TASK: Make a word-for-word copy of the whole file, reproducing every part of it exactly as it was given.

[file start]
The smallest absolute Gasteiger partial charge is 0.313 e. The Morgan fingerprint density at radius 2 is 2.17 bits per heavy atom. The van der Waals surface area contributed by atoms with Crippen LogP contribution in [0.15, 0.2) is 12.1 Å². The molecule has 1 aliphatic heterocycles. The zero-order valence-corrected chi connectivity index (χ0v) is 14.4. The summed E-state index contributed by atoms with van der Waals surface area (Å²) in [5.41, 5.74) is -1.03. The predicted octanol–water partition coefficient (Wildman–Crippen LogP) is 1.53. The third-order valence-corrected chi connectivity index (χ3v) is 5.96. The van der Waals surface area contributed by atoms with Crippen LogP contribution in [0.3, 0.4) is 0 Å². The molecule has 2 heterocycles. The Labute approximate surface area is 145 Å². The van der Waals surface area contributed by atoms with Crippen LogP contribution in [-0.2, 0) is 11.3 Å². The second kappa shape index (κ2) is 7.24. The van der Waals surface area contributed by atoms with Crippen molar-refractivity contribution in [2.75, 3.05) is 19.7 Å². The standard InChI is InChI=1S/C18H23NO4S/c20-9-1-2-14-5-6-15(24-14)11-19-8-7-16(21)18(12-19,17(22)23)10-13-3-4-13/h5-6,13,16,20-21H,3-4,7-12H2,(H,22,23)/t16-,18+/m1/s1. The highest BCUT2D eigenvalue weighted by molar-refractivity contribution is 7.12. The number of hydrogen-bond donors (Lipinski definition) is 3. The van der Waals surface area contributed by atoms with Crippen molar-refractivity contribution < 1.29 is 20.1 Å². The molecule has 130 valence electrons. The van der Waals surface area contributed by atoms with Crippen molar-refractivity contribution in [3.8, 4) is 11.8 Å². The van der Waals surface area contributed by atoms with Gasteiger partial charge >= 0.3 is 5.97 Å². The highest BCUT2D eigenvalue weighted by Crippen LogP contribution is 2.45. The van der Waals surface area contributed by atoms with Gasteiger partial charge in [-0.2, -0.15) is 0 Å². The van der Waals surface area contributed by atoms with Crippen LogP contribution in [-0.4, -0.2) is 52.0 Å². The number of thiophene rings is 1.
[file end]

The smallest absolute Gasteiger partial charge is 0.313 e. The Morgan fingerprint density at radius 2 is 2.17 bits per heavy atom. The van der Waals surface area contributed by atoms with Crippen LogP contribution in [0.15, 0.2) is 12.1 Å². The molecule has 1 aliphatic heterocycles. The zero-order valence-corrected chi connectivity index (χ0v) is 14.4. The summed E-state index contributed by atoms with van der Waals surface area (Å²) in [5.41, 5.74) is -1.03. The predicted octanol–water partition coefficient (Wildman–Crippen LogP) is 1.53. The third-order valence-corrected chi connectivity index (χ3v) is 5.96. The van der Waals surface area contributed by atoms with Crippen LogP contribution in [0.3, 0.4) is 0 Å². The molecule has 2 heterocycles. The Labute approximate surface area is 145 Å². The van der Waals surface area contributed by atoms with Crippen LogP contribution in [-0.2, 0) is 11.3 Å². The second kappa shape index (κ2) is 7.24. The van der Waals surface area contributed by atoms with Crippen molar-refractivity contribution in [2.75, 3.05) is 19.7 Å². The standard InChI is InChI=1S/C18H23NO4S/c20-9-1-2-14-5-6-15(24-14)11-19-8-7-16(21)18(12-19,17(22)23)10-13-3-4-13/h5-6,13,16,20-21H,3-4,7-12H2,(H,22,23)/t16-,18+/m1/s1. The highest BCUT2D eigenvalue weighted by molar-refractivity contribution is 7.12. The number of hydrogen-bond donors (Lipinski definition) is 3. The van der Waals surface area contributed by atoms with Crippen molar-refractivity contribution < 1.29 is 20.1 Å². The molecule has 130 valence electrons. The van der Waals surface area contributed by atoms with Crippen molar-refractivity contribution in [3.8, 4) is 11.8 Å². The van der Waals surface area contributed by atoms with Gasteiger partial charge >= 0.3 is 5.97 Å². The highest BCUT2D eigenvalue weighted by Crippen LogP contribution is 2.45. The van der Waals surface area contributed by atoms with Gasteiger partial charge in [-0.2, -0.15) is 0 Å². The van der Waals surface area contributed by atoms with Crippen LogP contribution in [-0.4, -0.2) is 52.0 Å². The number of thiophene rings is 1.